On July 21st Zen heads for the seventh consecutive year, back to Rapids Camp Lodge in Alaska. This home-away-from home lodge is a place of pure indulgence. They own both a Beaver and an Otter float place plus a jet that picks you up in Anchorage and is part of their full-service and daily fly-out package. I’ve written about RCL several times over the years so I won’t get into it here. But trust me, this place is heaven on earth.
In July the weather in King Salmon, AK can be varied. Some days it might reach the mid-70’s, be bright and sunny. Other days might only reach 45 degrees and be wet and overcast. When packing, it’s a bit of a crap shoot and you need to check the weather prior to loading up your luggage and then still be prepared for wide weather swings.
Since we’ve been there many times, gear picks are easy. Although Rapids Camp Lodge has waders, boots and rods (both conventional, tenkara and even spin gear), to borrow, we prefer whenever possible, to bring our own. I will be packing my waders, boots, and an 8wt.
For my tenkara arsenal I’ll pack a Suimenka and a Kyojin (just in case the silver are in). Usually a 15ft Zen Fusion Line in Light is all I need for the Suimenka. And this setup covers about 95% of the water there. I’ll also bring up a 28ft Zen Fusion Line BIG for the Kyojin and possibly another long line – 20ft, for the Suimenka, again, just in case. It’s really that simple. I don’t need much more than that. Generally we are using 8lb test tippet and 20lb for the silvers. Whenever I travel, even if it’s just a relatively short hike, I always bring along an extra tip because accidents can happen. For Alaska, I like the Performance Tip on the Suimenka. This helps with casting the bead-patterns-with-weight setup we use when targeting rainbows, and the Performance Tip also gives me a faster hook set and more control in high or fast water.
Greenland is a whole different story. To begin, I have never travelled there, let alone fished there. The fish and the water will be new, so choosing the best tenkara rod to use will take some careful consideration. The conventional equipment is easy. Breakaway Classic Adventures will be hosting us. They provide a packing list which recommends a 6wt and an 8wt. This gives you an idea of the size fish we’ll be getting into. The list also includes:
- 2x 9ft Leaders
- 2x Tippet Spool
- 0x 7.5ft Leaders
- 0x Tippet Spool
- Reels should have 200yd 20olb Backing
I’d say we will be dealing with some sizable fish. Strong ones for sure. So which rod out of the Zen lineup can tackle that? The Kyojin II is an easy pick for the “just in case scenario”. I’d like a chance to target some real monsters so bringing the Kyojin is a must. But I’m guessing like most locations, most of the fish are in the mid-sized range meaning 5-6lb, with occasional shots at fish in the 10-14lb range. It’s a toss up between the Suimenka and the Taka. Hear’s my thinking.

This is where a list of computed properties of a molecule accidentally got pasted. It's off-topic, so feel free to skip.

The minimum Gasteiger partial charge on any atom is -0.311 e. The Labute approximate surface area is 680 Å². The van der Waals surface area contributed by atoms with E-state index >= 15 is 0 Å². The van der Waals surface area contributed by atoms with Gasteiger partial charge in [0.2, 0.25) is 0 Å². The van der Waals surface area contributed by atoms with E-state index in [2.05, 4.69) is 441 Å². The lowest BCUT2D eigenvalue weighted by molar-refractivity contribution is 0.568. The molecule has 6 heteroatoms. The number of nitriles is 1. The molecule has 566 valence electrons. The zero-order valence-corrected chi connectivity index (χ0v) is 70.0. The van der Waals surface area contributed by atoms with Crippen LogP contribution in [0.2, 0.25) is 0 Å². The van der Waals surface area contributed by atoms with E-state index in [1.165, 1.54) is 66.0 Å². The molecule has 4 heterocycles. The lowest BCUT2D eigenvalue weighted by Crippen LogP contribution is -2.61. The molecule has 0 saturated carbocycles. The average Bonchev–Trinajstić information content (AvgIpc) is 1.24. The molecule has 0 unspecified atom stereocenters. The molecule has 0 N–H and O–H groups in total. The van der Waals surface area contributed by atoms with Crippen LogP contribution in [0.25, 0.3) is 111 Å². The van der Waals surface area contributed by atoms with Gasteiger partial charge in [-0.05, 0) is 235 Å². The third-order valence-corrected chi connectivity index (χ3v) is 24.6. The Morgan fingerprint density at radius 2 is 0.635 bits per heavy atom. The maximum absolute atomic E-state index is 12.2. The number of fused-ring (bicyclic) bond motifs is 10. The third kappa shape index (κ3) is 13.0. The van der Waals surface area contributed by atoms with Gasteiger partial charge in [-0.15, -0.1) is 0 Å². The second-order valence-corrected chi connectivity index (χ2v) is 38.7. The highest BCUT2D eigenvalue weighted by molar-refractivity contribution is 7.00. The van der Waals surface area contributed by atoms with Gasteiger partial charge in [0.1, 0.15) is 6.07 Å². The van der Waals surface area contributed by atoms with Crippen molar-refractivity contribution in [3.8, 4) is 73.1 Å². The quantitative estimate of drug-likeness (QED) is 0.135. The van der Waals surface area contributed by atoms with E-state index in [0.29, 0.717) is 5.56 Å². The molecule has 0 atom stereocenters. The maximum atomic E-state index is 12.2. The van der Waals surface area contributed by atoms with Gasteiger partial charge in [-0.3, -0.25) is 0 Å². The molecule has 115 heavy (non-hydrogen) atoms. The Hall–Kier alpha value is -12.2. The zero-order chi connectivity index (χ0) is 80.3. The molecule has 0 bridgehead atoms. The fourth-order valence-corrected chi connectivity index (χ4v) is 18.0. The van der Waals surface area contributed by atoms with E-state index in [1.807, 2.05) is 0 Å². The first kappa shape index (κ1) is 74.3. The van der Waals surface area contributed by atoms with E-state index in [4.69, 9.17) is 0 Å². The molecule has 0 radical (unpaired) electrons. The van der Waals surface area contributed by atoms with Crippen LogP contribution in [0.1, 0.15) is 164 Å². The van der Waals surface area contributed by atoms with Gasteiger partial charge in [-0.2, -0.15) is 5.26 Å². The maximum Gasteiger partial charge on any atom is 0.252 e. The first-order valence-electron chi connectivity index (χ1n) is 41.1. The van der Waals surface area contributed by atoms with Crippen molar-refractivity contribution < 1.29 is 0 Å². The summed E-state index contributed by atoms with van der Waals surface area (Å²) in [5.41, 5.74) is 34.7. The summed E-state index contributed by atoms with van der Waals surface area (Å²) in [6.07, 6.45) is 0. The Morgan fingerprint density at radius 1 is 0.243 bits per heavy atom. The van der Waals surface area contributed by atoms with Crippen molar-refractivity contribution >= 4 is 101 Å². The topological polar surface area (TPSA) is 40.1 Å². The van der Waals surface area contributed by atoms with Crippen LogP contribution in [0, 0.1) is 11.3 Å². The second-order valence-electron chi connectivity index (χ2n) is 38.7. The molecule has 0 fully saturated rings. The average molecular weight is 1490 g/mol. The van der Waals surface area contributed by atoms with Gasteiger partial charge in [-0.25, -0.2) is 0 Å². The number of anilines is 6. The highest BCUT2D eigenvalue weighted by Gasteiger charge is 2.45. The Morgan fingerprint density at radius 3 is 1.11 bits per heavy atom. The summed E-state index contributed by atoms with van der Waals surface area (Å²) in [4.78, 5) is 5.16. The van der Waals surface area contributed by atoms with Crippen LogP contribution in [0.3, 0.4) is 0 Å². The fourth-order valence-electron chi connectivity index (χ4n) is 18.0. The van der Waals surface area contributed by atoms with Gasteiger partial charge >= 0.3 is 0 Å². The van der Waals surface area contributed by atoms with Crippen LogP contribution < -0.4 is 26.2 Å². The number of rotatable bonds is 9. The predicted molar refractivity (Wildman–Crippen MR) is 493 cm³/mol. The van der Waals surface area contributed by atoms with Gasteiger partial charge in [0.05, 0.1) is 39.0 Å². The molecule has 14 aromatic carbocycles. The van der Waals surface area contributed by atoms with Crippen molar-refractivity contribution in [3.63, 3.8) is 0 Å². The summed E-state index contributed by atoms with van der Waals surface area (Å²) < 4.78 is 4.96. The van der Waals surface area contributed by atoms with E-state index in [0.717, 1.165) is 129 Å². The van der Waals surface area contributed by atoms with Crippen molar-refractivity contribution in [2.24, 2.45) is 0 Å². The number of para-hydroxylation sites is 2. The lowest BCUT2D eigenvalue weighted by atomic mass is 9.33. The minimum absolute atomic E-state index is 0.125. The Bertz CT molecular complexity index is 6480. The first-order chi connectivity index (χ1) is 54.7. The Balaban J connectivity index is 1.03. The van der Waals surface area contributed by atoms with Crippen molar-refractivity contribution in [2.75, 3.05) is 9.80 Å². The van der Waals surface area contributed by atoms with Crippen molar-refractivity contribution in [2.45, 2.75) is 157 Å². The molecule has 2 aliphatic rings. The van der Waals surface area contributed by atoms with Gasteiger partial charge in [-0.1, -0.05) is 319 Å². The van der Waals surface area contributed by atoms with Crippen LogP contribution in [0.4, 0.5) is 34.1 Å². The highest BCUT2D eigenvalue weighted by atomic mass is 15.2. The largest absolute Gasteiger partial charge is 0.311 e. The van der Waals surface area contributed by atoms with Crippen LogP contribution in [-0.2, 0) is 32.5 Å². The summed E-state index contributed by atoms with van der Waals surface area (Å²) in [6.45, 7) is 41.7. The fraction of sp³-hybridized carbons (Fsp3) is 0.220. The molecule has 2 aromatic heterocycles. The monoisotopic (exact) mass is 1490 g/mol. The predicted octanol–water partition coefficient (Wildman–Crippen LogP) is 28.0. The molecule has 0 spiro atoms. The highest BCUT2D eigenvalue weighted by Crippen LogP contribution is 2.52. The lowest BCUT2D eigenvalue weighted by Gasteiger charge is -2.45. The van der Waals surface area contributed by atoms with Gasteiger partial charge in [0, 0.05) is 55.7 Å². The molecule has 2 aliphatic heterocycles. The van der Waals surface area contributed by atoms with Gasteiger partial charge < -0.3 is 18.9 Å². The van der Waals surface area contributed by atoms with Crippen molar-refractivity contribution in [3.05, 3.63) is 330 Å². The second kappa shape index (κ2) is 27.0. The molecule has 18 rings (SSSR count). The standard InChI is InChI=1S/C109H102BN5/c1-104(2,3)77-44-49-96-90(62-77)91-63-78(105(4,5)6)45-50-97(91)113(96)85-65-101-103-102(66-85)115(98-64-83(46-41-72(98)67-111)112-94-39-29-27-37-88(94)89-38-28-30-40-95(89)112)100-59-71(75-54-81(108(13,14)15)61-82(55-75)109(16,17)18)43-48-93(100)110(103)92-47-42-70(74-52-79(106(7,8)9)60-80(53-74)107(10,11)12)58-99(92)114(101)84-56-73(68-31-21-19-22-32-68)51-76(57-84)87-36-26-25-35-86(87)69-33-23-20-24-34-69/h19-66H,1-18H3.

I bring the Suimenka to Alaska each year. It performs awesome on big, fat rainbows, char, dolly varden and even chum salmon. Many of the streams we fish in the Bristol Bay area are narrow. The Suimenka is a shorter zoom rod (9ft/11ft or 10ft/12ft) with trememndous backbone. It’s a fast action rod and gives me a lot of turning power and control over the fish. This allows me to manage big fish in tight places. It’s also benifical when you are casting very heavy setups or if you are dealing with a lot of wind. Both of which apply to Alaska.
In Greenland wind is a probability, plus, the flies we’ll be using are size #2 and #4 streamers and the same size beaded nymphs. Include some beefy dries and terrestrials and your tenkara rod has to have some stiffness to it or you will struggle immensely just to cast with that much weight hanging from your line and off a soft tip. The Taka is a long zoom rod, 13ft/15ft and it too has a lot of backbone. The Taka rod by some, is considered a “fast action” rod (especially at the shorter length setting). You can feel it has power, but there is much more of it to bend, to flex, to give, when you consider its long length. That can be a benefit or a hinderance depending on the scenario.
I believe most of where we will be fishing in Greenland is wide open. Backcasts should be easy and there won’t be many trees or bushes around. The rivers will be more freestone with a much less pronounced bank. Maneuverability should be easier than in Alaska. The Taka rod can hold on to really big fish and tire them out quickly. It’s a lot of rod and can absorb tons of pressure. So the Taka should be very effective on those bigger, upper catagory fish.
After lengthy consideration, and hours of pondering, the Taka is the winner. I’ll be taking it with me, paired with a few extra Performance Tips, just in case. And of course, a Kyojin II will also be packed for opportunities I may get at any monsters. Again, the 15ft Zen Fusion Line/Light is an absolute and I’ll bring a 20ft one too since the water there is gin clear and pretty shallow. Stealth may be an issue. A 16ft and a 28ft Fusion Line/Big will be packed for the Kyojin, just in case.
Finally, for flies, I was told by the owner, Indrek, “any pretty colored flies work whether its steelhead, salmon or char.” I took his advice and filled my fly boxes with pink, orange, purple and bright, sparkly, flashy streamers that should be a ton of fun to cast. A few heavier nymphs were also included, a handful of big a** terrestrials like chubbys and chernobayls and I couldn’t resist a couple of mouse patterns since after a bit of research, I discovered there are mice in Greenland, again, just in case.
In the Part 2 article I’ll cover my packing list, minus rods, flies and tippet. Stay tuned and thanks for reading.